An essential part of the symphony orchestra, the cello is also the second largest stringed instrument. Consisting of four strings that produce tones an octave lower than the viola, the cello closely resembles the human bass voice on the low end, and is very often associated with classical music; primarily in string quartets and orchestras. However, the cello can be used in other styles as well. In fact, heavy metal groups sometimes use the cello by adding a pickup to electrify the instrument, along with various effects pedals.
Cellos are constructed in both full and fractional sizes. Being a function of leg, arm and body length, the cello is more complex than the violin or viola to size properly.
Designed for beginners, student cellos are often made by machine. For high friction points such as pegs and the fingerboard, maple is sometimes used, often dyed to look like expensive ebony. These cellos are affordable for most budgets and make a great option for players still in the early development stages.
These cellos have better quality wood and craftsmanship. Often made by hand, they sound better and can also accommodate advanced players. Extensive hand graduation of the cellos top and back creates a war and refined sound, and the pegs and fingerboard and often made of ebony. Depending on how high in quality the wood and craftsmanship is on an intermediate cello, they're even capable of approaching a professional performance level.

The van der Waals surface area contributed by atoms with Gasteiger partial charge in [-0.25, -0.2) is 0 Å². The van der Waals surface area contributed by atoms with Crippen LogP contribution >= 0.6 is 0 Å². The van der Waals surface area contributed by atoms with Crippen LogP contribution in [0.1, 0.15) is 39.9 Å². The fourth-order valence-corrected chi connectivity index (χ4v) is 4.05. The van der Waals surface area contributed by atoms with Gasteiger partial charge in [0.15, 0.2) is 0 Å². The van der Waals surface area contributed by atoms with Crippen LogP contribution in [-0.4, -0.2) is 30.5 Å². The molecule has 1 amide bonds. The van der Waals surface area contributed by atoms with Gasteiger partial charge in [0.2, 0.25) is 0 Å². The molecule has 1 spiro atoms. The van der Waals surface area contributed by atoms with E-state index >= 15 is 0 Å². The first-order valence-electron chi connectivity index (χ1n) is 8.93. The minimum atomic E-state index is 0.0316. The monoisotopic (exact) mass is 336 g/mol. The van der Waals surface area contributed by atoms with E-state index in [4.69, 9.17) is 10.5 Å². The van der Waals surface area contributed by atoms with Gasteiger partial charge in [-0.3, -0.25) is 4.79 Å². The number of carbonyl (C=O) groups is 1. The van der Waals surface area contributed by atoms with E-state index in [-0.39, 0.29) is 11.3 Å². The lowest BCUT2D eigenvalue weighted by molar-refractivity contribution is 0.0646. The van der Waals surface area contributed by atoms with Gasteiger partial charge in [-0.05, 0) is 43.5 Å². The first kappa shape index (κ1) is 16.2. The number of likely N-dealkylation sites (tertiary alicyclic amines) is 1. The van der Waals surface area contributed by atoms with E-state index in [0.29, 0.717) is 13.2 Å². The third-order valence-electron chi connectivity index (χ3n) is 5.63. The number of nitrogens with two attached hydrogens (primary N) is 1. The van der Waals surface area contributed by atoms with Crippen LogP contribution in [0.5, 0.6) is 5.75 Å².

Using only the finest wood and built with extraordinary attention to detail, there are very few craftsman even skilled enough to be at this level. And due to the high cost of premium wood, along with the amount of hours required to make one, the price of a professional cello is considerably high.
For the top of a cello, only straight-grained spruce is used. The reason is because most of a cellos sound comes from the top, so a strong material must be used to handle the strings heavy tension and establish a resonant sound. The preferred choice is a straight-grained, natural-aged spruce – preferably no less than five years.
For enhanced beauty and stability, maple is used on the sides, back and neck.
For the finger, pegs, endpin and tailpiece, ebony is the preferred choice. Dense and dark, this wood is strong yet light to not make the instrument feel top-heavy.
A few other exotic woods used include rosewood and boxwood, among others. Used for the pegs, tailpiece and endpin, these woods are picked for both their beauty and individual sound characteristics.
Normally crafted from a very dense wood. These are used to adjust the strings tension, for tuning purposes.
Placed between the nut and scroll to secure the cello's pegs. Holes on both sides of the peg box are tapered to make tuning easy and stable.
Normally crated from a quality hard maple. A lot of stress is placed on the neck. In fact, proper tuning can put around 200 pounds of tension on the neck alone.
Glued at the top of the neck, the strings are pressed against this long, dense and stiff wood. Meant to add strength to the neck and keep it from warping. Quality fingerboards are made from ebony, and scooped inward towards the center.